Cyberattacks grow in prominence each and every day; in fact, 2017 was the worst year to-date for data breaches, the number of cyber incidents targeting businesses nearly doubling from 2016 to 2017.
Now, new research from the UBC Sauder School of Business has quantified the security levels of more than 1,200 Pan-Asian companies in order to determine whether increased awareness of one’s security levels leads to improved defense levels against cybercrime.
The study found that when cyberattacks were less likely to directly harm a company, organizations were unlikely to prioritize security improvements. Firms were more likely to fix issues related to spam emails originating from their compromised computers, but failed to act when they were found to host phishing websites on their servers. Most of the firms with phishing websites are actually hosting service providers.
The researchers conducted a randomized field experiment on organizations in Hong Kong, China, Singapore, Macau, Malaysia and Taiwan – which were chosen for their significant economic development as well as rapid adoption of technologies. The experiment evaluated each organization’s preparedness against two distinct security issues: spam emissions and phishing website hosting. Spam usually consists of unsolicited bulk messages sent out by compromised “zombie” computers controlled by cyber attackers, while phishing refers to fraudulently obtaining sensitive information, such as passwords and credit card details for malicious reasons.
“For companies hosting phishing websites, there were fewer incentives to crack down on the sites since they were operated by paying customers and the sites failed to negatively impact the company itself,” explains Gene Moo Lee, study co-author and assistant professor of Accounting and Information Systems at the UBC Sauder School of Business.
The researchers developed and assigned an information security score, similar to the idea of Moody’s and Standard and Poor’s credit ratings, to each organization. The score can be used as an indicator of each organization’s security vulnerabilities.
The security results from each company were then published online. According to Lee, publicizing firms’ security levels not only leads to greater transparency, but it could also be used to strengthen their security over time. In addition, organizations with poor performance could face greater pressure from their customers and a loss of reputation.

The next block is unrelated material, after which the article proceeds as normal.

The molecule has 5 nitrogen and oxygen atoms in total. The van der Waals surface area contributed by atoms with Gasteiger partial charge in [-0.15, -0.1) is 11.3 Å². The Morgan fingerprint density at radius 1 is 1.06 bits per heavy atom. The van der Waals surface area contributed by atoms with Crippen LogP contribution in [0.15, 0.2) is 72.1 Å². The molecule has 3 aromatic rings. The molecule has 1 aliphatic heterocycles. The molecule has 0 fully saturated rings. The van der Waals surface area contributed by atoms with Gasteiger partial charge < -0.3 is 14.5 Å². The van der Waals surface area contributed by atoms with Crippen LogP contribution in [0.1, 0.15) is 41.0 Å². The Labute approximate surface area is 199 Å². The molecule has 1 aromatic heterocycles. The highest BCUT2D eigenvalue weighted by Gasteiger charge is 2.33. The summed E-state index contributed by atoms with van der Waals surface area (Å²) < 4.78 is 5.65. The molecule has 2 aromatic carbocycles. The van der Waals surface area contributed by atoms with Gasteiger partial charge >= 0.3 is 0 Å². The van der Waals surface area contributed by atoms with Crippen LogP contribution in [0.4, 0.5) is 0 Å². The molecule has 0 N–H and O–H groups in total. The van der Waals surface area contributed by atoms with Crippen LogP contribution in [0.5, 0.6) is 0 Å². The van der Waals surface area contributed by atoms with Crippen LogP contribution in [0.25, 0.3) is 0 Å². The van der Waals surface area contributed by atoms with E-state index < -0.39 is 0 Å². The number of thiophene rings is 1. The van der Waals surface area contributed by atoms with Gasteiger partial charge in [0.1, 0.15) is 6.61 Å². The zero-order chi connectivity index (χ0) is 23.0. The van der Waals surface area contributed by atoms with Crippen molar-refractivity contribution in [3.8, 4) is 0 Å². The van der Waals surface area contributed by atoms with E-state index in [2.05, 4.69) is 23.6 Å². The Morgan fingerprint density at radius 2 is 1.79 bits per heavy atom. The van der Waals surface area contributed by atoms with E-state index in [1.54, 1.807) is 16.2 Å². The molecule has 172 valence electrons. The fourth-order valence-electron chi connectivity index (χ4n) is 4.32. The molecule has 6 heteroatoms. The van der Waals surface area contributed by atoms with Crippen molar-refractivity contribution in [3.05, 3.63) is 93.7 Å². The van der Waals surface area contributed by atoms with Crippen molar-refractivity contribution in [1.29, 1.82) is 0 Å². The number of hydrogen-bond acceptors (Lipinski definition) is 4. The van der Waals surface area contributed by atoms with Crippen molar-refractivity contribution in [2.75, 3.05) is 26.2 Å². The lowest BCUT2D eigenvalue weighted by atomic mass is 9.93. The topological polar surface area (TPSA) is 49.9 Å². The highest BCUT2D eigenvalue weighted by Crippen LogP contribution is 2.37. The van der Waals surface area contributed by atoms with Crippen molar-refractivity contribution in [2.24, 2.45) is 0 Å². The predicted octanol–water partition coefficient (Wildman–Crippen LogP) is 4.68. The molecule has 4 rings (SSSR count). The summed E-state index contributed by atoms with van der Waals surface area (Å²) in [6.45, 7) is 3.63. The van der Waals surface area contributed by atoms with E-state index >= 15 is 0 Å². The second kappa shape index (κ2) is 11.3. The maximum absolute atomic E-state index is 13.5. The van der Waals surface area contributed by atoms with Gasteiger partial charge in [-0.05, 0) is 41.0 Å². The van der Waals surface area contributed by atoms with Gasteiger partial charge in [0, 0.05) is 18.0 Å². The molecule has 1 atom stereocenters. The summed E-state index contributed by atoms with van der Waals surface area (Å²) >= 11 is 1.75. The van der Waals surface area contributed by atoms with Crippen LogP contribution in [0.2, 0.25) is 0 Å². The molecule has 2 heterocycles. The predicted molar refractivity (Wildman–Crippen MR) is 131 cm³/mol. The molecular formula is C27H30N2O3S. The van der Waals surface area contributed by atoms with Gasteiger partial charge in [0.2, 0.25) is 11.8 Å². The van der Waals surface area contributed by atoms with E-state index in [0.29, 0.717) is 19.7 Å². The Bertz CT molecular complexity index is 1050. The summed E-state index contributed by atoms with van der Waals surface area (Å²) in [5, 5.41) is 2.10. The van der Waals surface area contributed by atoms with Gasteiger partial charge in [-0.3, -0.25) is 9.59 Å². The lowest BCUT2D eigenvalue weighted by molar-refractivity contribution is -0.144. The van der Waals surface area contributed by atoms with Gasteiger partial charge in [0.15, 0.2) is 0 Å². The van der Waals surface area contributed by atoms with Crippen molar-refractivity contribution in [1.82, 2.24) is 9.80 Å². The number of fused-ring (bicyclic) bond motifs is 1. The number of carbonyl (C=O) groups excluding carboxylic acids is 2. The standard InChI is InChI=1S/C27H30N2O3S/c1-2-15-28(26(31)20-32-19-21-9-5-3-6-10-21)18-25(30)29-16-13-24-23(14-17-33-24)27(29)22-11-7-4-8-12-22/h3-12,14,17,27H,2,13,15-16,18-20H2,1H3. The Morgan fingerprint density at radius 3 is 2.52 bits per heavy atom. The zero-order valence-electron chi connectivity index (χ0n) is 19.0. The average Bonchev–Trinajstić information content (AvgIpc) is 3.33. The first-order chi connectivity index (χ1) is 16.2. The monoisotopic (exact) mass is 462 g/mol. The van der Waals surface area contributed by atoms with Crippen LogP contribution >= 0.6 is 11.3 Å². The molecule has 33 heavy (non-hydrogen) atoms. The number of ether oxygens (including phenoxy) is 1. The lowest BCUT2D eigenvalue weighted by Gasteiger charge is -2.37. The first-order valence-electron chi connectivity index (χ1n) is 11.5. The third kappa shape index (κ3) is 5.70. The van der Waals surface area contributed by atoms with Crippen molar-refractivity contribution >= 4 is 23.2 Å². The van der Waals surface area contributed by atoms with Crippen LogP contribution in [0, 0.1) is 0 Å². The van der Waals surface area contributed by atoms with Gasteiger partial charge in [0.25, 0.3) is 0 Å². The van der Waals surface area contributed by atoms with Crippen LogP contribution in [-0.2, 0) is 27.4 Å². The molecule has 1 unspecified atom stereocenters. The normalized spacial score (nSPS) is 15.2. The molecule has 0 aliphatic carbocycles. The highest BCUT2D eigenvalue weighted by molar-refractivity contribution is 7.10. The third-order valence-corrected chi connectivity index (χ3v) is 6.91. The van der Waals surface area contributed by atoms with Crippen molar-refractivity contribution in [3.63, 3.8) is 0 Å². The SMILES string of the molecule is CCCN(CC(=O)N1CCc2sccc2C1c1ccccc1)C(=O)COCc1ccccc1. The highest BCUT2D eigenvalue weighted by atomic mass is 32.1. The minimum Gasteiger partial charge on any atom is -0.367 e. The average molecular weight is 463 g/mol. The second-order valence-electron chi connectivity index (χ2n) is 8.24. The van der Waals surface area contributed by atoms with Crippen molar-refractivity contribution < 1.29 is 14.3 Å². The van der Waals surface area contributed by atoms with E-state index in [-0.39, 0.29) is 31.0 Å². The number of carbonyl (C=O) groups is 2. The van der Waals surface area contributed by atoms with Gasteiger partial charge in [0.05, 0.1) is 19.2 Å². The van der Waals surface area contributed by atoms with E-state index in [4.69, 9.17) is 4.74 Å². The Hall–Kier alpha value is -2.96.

“The ever-increasing number of cyberattacks motivated my co-authors and I to explore a more effective way to enhance the security awareness of organizations and the general public,” explains Lee. “By establishing a ranking scheme of firms against online scams, we hope this will heighten firms’ awareness to address suboptimal security issues.”
For Lee, cybersecurity is an international concern that needs to be managed more effectively. “Many organizations don’t understand the threats posed by emerging, sophisticated cyberattacks and usually adopt a wait-and-see approach in security investments until a huge security incident affects them significantly,” he said. “Our hope with this research is that companies improve their security levels to prevent the potential of cyberattacks from happening in the first place. And, ultimately, the goal of our research is to provide insights for cybersecurity policy makers.”
“Information Disclosure and Security Policy Design: A Large-Scale Randomization Experiment in Pan-Asia” was recently presented at the Workshop on Economics of Information Security. It was co-authored by Yun-Sik Choi and Andrew B. Whinston from the University at Texas in Austin, Shu He from the University of Connecticut, and Yunhui Zhuang and Alvin Chung Man Leung from the City University of Hong Kong.